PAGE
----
THE TECHNOLOGY OF CLASSICAL NATURALISM IN ANCIENT RELIGIOUS IMAGES?

Peter Stewart

Resumo


The characteristic forms of Graeco-Roman naturalism, first developed in late Archaic and Classical Greece and ultimately inherited by the Roman world, could reasonable be viewed as a sort of artistic ‘technology’ within religious imagery, facilitating the efficacy of the cult image as a proxy for a god. This is true even for the Roman period when the heritage of Greek styles and conventions had become a highly conventionalized and conservative ‘language’ for religious representation. Nevertheless, the utility of classical naturalism as a representational strategy in such images had its limits. An interesting sidelight is cast on this issue by considering the ancient Buddhist art of Gandhara in Central/South Asia, which adopted the conventions of classical naturalism afresh, in order to invent the anthropomorphic image of the superhuman yet superlatively humane Buddha. The Gandharan case illustrated the undiminished potential of this visual tradition in the early centuries AD.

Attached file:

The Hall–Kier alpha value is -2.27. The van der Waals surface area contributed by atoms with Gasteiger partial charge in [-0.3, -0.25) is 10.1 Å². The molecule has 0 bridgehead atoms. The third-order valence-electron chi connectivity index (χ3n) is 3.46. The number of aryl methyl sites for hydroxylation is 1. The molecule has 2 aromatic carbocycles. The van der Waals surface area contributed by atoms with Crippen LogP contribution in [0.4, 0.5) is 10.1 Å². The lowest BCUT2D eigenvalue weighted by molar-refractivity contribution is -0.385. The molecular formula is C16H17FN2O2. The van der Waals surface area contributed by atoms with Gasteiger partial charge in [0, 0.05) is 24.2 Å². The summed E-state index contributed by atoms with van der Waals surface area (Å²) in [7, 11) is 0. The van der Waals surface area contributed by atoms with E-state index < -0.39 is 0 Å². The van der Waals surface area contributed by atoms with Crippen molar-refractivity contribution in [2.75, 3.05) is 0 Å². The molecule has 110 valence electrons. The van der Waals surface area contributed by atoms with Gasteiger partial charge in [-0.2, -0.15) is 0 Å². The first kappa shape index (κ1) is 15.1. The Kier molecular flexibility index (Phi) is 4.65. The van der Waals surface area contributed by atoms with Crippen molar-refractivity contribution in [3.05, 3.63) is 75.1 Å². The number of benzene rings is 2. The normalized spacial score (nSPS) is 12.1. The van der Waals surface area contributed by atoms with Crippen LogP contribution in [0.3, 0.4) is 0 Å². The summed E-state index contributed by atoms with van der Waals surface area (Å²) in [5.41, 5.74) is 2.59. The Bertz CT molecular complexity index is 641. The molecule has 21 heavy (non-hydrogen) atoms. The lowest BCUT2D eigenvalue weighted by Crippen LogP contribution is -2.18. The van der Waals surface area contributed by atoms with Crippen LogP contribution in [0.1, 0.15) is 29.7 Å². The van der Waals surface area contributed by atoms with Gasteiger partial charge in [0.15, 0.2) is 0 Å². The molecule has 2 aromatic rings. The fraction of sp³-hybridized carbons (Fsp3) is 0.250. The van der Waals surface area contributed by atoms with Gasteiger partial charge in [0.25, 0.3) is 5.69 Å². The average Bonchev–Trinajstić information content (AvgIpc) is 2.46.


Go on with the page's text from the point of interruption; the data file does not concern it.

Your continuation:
Palavras-chave


classical art; Gandharan art; Buddha; cult images; naturalism.

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DOI: https://doi.org/10.26770/phoinix.v28n1a9

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Direitos autorais 2022 Peter Stewart

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